CSP is available statewide to individual landowners, legal entities, and Indian tribes. Eligible land includes cropland, grassland, prairie, improved pastureland, non-industrial private forestland, and agricultural land under the jurisdiction of an Indian tribe. Contracts are set at five years and include all the land controlled by an operator.

The 2014 Farm Bill brought changes to CSP including expanding conservation activities, called enhancements, available to participants to protect natural resources on their land. These enhancements include cover crops, intensive rotational grazing, wildlife friendly fencing, and more. There will also be additional funding opportunities available to irrigators through the Ogallala Aquifer Initiative.

Applications should be submitted to local NRCS offices. As part of the CSP application process, applicants will work with NRCS personnel to complete a resource inventory of their land, which will help determine the performance of existing and new conservation activities. The applicant's conservation performance will be used to determine eligibility, ranking and payments.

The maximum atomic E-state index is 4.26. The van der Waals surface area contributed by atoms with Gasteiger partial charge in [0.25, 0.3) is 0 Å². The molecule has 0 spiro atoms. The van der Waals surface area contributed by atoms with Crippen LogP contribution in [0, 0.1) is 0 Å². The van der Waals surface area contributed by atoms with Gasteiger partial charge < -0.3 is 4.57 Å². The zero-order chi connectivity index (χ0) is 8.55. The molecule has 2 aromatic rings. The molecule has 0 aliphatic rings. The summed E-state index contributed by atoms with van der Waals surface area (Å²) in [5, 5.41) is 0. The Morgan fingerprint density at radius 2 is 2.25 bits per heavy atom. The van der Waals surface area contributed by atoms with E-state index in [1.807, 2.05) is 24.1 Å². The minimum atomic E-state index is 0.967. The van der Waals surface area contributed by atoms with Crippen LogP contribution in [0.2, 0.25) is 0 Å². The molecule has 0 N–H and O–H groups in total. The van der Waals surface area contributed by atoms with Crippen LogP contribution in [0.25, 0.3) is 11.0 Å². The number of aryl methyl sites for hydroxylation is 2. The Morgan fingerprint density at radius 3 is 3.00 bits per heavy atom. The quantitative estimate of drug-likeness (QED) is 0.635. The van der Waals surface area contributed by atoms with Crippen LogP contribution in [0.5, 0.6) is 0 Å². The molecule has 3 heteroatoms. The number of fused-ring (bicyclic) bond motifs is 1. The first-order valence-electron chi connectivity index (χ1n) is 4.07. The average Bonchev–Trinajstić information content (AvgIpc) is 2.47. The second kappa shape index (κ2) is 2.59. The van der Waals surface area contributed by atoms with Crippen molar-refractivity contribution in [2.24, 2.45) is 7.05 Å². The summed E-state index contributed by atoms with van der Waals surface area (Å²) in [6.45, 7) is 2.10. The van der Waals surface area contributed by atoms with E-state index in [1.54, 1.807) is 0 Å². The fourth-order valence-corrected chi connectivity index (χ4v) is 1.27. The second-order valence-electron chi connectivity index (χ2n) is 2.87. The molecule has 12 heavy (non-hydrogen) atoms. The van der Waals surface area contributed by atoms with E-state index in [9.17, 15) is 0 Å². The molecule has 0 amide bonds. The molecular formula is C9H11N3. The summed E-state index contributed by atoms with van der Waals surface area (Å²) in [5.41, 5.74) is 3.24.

The December 2014 average price received by farmers for corn in Iowa was $3.79 per bushel according to the latest USDA, National Agricultural Statistics Service – Agricultural Prices report. This is up $0.16 from the November price, but $0.53 lower than December 2013.

The December average price received by farmers for soybeans, at $10.00 per bushel, was $0.20 less than the November price and $3.00 lower than the December 2013 price.

All hay prices in Iowa averaged $133.00 per ton in December, $36.00 per ton less than December 2013. Alfalfa hay prices fell $42.00 per ton from one year ago, to $153.00 and other hay prices were $26.00 per ton lower than last year, at $104.00.

The December average price was $20.90 per cwt for milk, down $3.00 from November, and $1.40 per cwt below one year ago. Prices for replacement milk cows averaged $2,030 in January.

December U.S. Farm Prices Received Index Down 1 Point